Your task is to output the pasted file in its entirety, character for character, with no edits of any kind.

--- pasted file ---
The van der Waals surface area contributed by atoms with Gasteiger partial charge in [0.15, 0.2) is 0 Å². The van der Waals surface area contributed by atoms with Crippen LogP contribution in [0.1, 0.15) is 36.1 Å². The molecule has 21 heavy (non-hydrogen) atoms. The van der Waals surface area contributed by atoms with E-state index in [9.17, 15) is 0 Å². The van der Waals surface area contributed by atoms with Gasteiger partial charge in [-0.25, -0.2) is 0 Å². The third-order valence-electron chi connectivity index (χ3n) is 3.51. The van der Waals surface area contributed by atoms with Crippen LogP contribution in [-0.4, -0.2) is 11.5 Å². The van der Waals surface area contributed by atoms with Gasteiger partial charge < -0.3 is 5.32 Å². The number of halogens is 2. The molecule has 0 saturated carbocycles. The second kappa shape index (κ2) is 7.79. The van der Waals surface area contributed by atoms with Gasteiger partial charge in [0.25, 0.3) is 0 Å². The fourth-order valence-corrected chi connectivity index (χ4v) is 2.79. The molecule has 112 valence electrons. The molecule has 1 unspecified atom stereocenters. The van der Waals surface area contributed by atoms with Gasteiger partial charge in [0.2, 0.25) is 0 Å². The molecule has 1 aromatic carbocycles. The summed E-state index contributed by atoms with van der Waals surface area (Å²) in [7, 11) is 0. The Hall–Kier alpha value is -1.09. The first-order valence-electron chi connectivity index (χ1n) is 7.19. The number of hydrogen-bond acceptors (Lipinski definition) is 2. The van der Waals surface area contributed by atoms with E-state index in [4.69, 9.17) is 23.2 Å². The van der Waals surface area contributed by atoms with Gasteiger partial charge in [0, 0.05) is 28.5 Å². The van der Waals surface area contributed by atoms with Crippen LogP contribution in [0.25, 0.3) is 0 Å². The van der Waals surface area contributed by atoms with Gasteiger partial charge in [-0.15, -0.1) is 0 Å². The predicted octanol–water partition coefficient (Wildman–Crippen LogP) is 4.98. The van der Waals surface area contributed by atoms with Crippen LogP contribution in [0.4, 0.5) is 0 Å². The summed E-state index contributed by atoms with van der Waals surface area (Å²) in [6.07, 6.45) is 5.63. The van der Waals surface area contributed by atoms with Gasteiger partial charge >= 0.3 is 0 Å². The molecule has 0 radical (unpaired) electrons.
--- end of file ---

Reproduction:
The van der Waals surface area contributed by atoms with Gasteiger partial charge in [0.15, 0.2) is 0 Å². The van der Waals surface area contributed by atoms with Crippen LogP contribution in [0.1, 0.15) is 36.1 Å². The molecule has 21 heavy (non-hydrogen) atoms. The van der Waals surface area contributed by atoms with E-state index in [9.17, 15) is 0 Å². The van der Waals surface area contributed by atoms with Gasteiger partial charge in [-0.25, -0.2) is 0 Å². The third-order valence-electron chi connectivity index (χ3n) is 3.51. The van der Waals surface area contributed by atoms with Crippen LogP contribution in [-0.4, -0.2) is 11.5 Å². The van der Waals surface area contributed by atoms with Gasteiger partial charge < -0.3 is 5.32 Å². The number of halogens is 2. The molecule has 0 saturated carbocycles. The second kappa shape index (κ2) is 7.79. The van der Waals surface area contributed by atoms with Gasteiger partial charge in [0.25, 0.3) is 0 Å². The fourth-order valence-corrected chi connectivity index (χ4v) is 2.79. The molecule has 112 valence electrons. The molecule has 1 unspecified atom stereocenters. The van der Waals surface area contributed by atoms with Gasteiger partial charge in [0.2, 0.25) is 0 Å². The molecule has 1 aromatic carbocycles. The summed E-state index contributed by atoms with van der Waals surface area (Å²) in [7, 11) is 0. The Hall–Kier alpha value is -1.09. The first-order valence-electron chi connectivity index (χ1n) is 7.19. The number of hydrogen-bond acceptors (Lipinski definition) is 2. The van der Waals surface area contributed by atoms with E-state index in [4.69, 9.17) is 23.2 Å². The van der Waals surface area contributed by atoms with Gasteiger partial charge in [0, 0.05) is 28.5 Å². The van der Waals surface area contributed by atoms with Crippen LogP contribution in [0.25, 0.3) is 0 Å². The van der Waals surface area contributed by atoms with Gasteiger partial charge in [-0.15, -0.1) is 0 Å². The predicted octanol–water partition coefficient (Wildman–Crippen LogP) is 4.98. The van der Waals surface area contributed by atoms with Crippen LogP contribution in [0.4, 0.5) is 0 Å². The summed E-state index contributed by atoms with van der Waals surface area (Å²) in [6.07, 6.45) is 5.63. The van der Waals surface area contributed by atoms with Gasteiger partial charge >= 0.3 is 0 Å². The molecule has 0 radical (unpaired) electrons.